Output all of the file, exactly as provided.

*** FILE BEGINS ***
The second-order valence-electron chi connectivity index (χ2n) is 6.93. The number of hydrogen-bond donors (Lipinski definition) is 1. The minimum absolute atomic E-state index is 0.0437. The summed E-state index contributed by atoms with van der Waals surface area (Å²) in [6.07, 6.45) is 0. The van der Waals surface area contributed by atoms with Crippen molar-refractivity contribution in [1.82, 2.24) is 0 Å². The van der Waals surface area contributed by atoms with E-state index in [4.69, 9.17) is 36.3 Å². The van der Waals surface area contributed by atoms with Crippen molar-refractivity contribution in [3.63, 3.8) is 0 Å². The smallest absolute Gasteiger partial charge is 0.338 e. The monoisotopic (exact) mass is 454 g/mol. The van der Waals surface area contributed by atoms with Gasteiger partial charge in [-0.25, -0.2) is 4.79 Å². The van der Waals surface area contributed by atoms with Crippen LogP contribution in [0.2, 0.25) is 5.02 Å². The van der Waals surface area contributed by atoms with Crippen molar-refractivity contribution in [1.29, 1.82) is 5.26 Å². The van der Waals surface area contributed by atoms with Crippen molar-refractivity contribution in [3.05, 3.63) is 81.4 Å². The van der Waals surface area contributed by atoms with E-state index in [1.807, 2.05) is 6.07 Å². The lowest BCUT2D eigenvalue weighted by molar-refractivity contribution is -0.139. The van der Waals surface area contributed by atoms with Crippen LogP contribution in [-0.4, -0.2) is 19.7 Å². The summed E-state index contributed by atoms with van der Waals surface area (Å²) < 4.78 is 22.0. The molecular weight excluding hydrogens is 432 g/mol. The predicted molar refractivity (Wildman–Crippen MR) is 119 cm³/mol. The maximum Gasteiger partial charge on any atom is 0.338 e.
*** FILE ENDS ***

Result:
The second-order valence-electron chi connectivity index (χ2n) is 6.93. The number of hydrogen-bond donors (Lipinski definition) is 1. The minimum absolute atomic E-state index is 0.0437. The summed E-state index contributed by atoms with van der Waals surface area (Å²) in [6.07, 6.45) is 0. The van der Waals surface area contributed by atoms with Crippen molar-refractivity contribution in [1.82, 2.24) is 0 Å². The van der Waals surface area contributed by atoms with E-state index in [4.69, 9.17) is 36.3 Å². The van der Waals surface area contributed by atoms with Crippen molar-refractivity contribution in [3.63, 3.8) is 0 Å². The smallest absolute Gasteiger partial charge is 0.338 e. The monoisotopic (exact) mass is 454 g/mol. The van der Waals surface area contributed by atoms with Gasteiger partial charge in [-0.25, -0.2) is 4.79 Å². The van der Waals surface area contributed by atoms with Crippen LogP contribution in [0.2, 0.25) is 5.02 Å². The van der Waals surface area contributed by atoms with Crippen molar-refractivity contribution in [1.29, 1.82) is 5.26 Å². The van der Waals surface area contributed by atoms with Crippen molar-refractivity contribution in [3.05, 3.63) is 81.4 Å². The van der Waals surface area contributed by atoms with E-state index in [1.807, 2.05) is 6.07 Å². The lowest BCUT2D eigenvalue weighted by molar-refractivity contribution is -0.139. The van der Waals surface area contributed by atoms with Crippen LogP contribution in [-0.4, -0.2) is 19.7 Å². The summed E-state index contributed by atoms with van der Waals surface area (Å²) < 4.78 is 22.0. The molecular weight excluding hydrogens is 432 g/mol. The predicted molar refractivity (Wildman–Crippen MR) is 119 cm³/mol. The maximum Gasteiger partial charge on any atom is 0.338 e.